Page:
<p> </p>Mohamed al-Zawahiri, brother of Al-Qaeda leader Ayman al-Zawahiri, has said that the 572 military detainees pardoned by President Mohamed Morsy on Thursday included 25 leaders of Islamic Jihad and Jama'a al-Islamiya.
He said the decree did not pardon those involved in cases dating back to 1994 that involve the activities of militants who fought the government of ousted President Hosni Mubarak in an insurgency in the early 1990s.
It also excluded the defendents in the so-called Zeitoun Trial, who were accused of membership in an unspecified terrorist organization that staged the armed robbery of a jewelry shop in May 2008 in Cairo’s Zeitoun district, and planned to attack Suez Canal, he said.
Cases that the judiciary is still considering, such as those of Mostafa Hamza, Refaee Taha and Shawky al-Islamboly, were not included either, Zawahiri said.
Morsy had announced that, to mark the beginning of the holy month of Ramadan, he was pardoning 572 military prisoners who were detained in connection with the 25 January revolution or protests during the transitional period.
The decision included some Jama'a al-Islamiya and Jihad leaders who had been sentenced to death, including Hassan Khalifa, Ahmed Abdel Kader, Shaaban Howaidy and Gharib al-Shahat. Pardoned prisoners Saber Salama and Shawky Salama had been sentenced to 25 years in jail.
Zawahiri called on Morsy to issue another decision to pardon 15 more political prisoners.
"When the president took the decision to pardon those prisoners, he was aware that they were victims of the former regime, convicted by military courts, and got unfair sentences in trials in which only State Security Investigations Service officers were witnesses," he said.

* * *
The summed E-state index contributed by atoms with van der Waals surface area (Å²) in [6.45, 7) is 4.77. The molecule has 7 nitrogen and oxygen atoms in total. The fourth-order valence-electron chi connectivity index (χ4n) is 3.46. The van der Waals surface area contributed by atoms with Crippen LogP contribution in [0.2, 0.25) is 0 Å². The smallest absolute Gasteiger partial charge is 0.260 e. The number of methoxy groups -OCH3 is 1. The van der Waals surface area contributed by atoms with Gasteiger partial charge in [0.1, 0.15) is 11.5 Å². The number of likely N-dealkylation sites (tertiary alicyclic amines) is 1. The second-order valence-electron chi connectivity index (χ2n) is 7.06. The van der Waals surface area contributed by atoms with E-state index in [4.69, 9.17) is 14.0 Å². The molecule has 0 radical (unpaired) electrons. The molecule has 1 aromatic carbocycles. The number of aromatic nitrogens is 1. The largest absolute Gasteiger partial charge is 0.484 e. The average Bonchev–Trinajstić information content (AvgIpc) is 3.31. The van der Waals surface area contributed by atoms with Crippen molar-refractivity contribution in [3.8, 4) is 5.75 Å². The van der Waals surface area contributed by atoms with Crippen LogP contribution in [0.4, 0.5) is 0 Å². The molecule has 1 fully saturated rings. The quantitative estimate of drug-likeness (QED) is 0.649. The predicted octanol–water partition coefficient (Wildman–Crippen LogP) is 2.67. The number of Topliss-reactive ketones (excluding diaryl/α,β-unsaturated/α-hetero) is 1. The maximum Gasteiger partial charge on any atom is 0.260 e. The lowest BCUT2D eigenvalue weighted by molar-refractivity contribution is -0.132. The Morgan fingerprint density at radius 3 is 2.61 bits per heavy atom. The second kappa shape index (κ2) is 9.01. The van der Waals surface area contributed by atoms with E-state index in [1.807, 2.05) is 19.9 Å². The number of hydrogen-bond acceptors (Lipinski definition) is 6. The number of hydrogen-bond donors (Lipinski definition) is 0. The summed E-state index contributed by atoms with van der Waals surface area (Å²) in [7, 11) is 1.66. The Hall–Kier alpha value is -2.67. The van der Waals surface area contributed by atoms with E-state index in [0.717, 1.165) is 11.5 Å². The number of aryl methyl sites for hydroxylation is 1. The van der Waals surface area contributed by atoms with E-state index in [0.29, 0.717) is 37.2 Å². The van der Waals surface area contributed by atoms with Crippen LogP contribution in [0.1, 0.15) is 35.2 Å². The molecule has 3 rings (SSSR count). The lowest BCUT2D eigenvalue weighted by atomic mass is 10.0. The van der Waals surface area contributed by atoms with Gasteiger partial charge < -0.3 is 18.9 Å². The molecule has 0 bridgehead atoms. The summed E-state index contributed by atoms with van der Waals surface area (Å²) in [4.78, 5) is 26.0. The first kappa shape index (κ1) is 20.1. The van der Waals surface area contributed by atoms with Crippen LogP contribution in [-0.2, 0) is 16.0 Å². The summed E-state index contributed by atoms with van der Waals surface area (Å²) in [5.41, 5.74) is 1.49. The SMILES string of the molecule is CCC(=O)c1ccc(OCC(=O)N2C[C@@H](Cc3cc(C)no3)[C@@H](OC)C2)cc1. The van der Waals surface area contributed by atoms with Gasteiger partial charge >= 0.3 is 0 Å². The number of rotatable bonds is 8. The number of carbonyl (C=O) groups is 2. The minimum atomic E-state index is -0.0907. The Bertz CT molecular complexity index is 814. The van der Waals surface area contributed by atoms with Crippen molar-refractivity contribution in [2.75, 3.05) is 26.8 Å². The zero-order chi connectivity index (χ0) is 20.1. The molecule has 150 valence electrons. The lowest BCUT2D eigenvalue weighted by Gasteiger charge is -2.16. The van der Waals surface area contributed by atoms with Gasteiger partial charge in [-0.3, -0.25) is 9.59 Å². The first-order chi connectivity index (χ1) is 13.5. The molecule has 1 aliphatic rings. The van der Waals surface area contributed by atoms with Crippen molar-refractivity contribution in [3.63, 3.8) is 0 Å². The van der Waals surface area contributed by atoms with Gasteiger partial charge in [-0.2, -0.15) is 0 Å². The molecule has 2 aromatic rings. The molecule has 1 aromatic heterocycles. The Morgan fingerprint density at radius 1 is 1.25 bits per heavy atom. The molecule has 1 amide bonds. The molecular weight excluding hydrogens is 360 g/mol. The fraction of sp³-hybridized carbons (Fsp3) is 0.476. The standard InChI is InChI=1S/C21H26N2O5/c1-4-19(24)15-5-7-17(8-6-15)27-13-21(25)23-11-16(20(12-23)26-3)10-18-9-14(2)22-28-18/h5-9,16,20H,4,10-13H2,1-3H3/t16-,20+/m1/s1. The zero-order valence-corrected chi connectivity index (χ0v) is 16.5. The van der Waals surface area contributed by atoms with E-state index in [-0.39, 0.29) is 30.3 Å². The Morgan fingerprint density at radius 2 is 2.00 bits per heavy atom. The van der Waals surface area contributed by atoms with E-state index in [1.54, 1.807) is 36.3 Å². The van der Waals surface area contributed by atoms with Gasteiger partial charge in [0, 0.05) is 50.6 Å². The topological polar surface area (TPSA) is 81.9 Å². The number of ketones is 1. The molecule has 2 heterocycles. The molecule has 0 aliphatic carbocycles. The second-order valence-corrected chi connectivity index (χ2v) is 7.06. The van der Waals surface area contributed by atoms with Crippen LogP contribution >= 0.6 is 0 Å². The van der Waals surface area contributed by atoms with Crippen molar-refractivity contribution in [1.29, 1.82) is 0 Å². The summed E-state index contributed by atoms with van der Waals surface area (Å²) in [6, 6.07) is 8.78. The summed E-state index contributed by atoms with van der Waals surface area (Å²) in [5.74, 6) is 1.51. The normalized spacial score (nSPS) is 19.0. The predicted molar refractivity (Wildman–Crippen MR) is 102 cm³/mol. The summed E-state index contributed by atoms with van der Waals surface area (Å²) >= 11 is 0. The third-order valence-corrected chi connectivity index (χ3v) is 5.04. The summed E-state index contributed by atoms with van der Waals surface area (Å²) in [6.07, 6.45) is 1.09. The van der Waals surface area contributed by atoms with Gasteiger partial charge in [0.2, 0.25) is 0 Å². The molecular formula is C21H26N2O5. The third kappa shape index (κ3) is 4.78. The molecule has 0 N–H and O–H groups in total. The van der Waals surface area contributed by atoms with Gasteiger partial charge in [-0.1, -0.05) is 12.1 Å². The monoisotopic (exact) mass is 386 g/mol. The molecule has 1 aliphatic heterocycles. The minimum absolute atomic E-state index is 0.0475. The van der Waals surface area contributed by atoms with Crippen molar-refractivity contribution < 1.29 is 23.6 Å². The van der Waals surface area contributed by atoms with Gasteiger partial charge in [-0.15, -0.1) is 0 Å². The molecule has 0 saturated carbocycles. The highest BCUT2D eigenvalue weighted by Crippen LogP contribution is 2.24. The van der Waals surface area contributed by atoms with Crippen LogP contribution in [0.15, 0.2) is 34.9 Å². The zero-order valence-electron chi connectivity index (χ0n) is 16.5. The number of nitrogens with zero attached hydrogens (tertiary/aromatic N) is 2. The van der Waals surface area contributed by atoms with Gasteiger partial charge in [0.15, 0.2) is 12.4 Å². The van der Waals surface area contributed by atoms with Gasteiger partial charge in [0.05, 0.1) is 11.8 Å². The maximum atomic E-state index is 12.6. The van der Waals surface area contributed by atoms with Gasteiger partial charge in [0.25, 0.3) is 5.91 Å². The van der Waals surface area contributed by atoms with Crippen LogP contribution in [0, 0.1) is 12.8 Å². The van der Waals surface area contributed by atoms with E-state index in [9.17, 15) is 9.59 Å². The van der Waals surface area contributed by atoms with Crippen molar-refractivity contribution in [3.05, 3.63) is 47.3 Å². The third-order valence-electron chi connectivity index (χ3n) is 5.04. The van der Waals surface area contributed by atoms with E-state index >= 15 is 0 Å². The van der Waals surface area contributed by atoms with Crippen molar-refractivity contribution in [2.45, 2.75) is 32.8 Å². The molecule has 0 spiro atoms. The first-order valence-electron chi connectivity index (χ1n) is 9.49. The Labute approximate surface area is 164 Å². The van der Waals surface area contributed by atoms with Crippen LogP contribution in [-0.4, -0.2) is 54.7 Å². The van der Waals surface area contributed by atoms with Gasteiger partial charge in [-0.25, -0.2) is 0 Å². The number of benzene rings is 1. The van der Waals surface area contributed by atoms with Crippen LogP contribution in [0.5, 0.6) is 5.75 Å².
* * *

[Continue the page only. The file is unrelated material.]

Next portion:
Morsy should meet his promise to support the oppressed by not only releasing military detainees but by honoring them at the highest level, because they were the real victims of the former regime, and the first to stand against Mubarak and his aides, Zawahiri said.
Ahmed Abdel Kader, a detainee at Al-Aqrab Prison who has been sentenced to death, said, "We have not received a final response about whether we will be released and the prison administration did not receive information confirming that."
"The prison service obfuscates the pardon decision, so we do not know whether the pardon includes political prisoners or not," Abdel Kader added.
Jama'a al-Islamiya engaged in armed confrontations with security forces in the 1990s, aiming to depose the Mubarak regime and establish an Islamic state. In the late 1990s it renounced its violent, jihadist ideology, and apologized for its attacks that had killed hundreds. Its members were targeted by the intelligence services, but since the 25 January uprising many have been released from prison and it now has a political arm, the Construction and Development Party.
Islamic Jihad, which was led in the 1990s by Ayman al-Zawahiri, also renounced violence some years ago.
Edited translation from Al-Masry Al-Youm